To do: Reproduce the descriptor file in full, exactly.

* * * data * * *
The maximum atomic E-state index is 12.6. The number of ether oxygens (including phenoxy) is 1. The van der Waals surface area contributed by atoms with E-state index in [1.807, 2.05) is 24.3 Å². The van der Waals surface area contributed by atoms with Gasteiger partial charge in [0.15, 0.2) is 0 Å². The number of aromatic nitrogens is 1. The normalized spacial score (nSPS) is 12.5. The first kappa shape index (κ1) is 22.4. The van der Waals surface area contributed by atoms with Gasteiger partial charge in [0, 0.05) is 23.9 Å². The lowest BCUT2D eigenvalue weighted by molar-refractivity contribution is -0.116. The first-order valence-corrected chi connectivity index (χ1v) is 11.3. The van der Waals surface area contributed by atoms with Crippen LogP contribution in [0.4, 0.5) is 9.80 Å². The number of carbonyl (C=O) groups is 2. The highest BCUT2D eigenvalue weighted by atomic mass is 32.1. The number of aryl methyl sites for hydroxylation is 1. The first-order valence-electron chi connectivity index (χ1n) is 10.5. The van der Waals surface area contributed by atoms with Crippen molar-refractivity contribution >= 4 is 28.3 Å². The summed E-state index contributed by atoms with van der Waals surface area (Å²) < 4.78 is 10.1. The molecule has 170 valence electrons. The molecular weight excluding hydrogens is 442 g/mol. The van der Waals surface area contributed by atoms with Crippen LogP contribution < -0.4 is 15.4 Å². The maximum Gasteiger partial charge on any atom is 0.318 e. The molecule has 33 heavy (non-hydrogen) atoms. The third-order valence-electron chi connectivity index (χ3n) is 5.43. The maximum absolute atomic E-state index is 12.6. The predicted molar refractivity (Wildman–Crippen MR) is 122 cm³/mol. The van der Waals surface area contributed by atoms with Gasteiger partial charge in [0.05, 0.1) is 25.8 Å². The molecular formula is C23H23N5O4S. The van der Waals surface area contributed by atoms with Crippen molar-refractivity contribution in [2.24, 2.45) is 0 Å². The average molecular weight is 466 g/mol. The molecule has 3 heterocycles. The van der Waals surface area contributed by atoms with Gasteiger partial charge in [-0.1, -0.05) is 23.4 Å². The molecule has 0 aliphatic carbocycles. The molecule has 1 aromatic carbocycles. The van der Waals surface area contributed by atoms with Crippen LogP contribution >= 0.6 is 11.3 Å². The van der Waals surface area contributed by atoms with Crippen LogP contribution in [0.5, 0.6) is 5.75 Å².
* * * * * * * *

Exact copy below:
The maximum atomic E-state index is 12.6. The number of ether oxygens (including phenoxy) is 1. The van der Waals surface area contributed by atoms with E-state index in [1.807, 2.05) is 24.3 Å². The van der Waals surface area contributed by atoms with Gasteiger partial charge in [0.15, 0.2) is 0 Å². The number of aromatic nitrogens is 1. The normalized spacial score (nSPS) is 12.5. The first kappa shape index (κ1) is 22.4. The van der Waals surface area contributed by atoms with Gasteiger partial charge in [0, 0.05) is 23.9 Å². The lowest BCUT2D eigenvalue weighted by molar-refractivity contribution is -0.116. The first-order valence-corrected chi connectivity index (χ1v) is 11.3. The van der Waals surface area contributed by atoms with Crippen LogP contribution in [0.4, 0.5) is 9.80 Å². The number of carbonyl (C=O) groups is 2. The highest BCUT2D eigenvalue weighted by atomic mass is 32.1. The number of aryl methyl sites for hydroxylation is 1. The first-order valence-electron chi connectivity index (χ1n) is 10.5. The van der Waals surface area contributed by atoms with Crippen molar-refractivity contribution >= 4 is 28.3 Å². The summed E-state index contributed by atoms with van der Waals surface area (Å²) < 4.78 is 10.1. The molecule has 170 valence electrons. The molecular weight excluding hydrogens is 442 g/mol. The van der Waals surface area contributed by atoms with Crippen LogP contribution < -0.4 is 15.4 Å². The maximum Gasteiger partial charge on any atom is 0.318 e. The molecule has 33 heavy (non-hydrogen) atoms. The third-order valence-electron chi connectivity index (χ3n) is 5.43. The maximum absolute atomic E-state index is 12.6. The predicted molar refractivity (Wildman–Crippen MR) is 122 cm³/mol. The van der Waals surface area contributed by atoms with Gasteiger partial charge in [0.05, 0.1) is 25.8 Å². The molecular formula is C23H23N5O4S. The van der Waals surface area contributed by atoms with Crippen molar-refractivity contribution in [2.24, 2.45) is 0 Å². The average molecular weight is 466 g/mol. The molecule has 3 heterocycles. The van der Waals surface area contributed by atoms with Gasteiger partial charge in [-0.1, -0.05) is 23.4 Å². The molecule has 0 aliphatic carbocycles. The molecule has 1 aromatic carbocycles. The van der Waals surface area contributed by atoms with Crippen LogP contribution >= 0.6 is 11.3 Å². The van der Waals surface area contributed by atoms with Crippen LogP contribution in [0.5, 0.6) is 5.75 Å².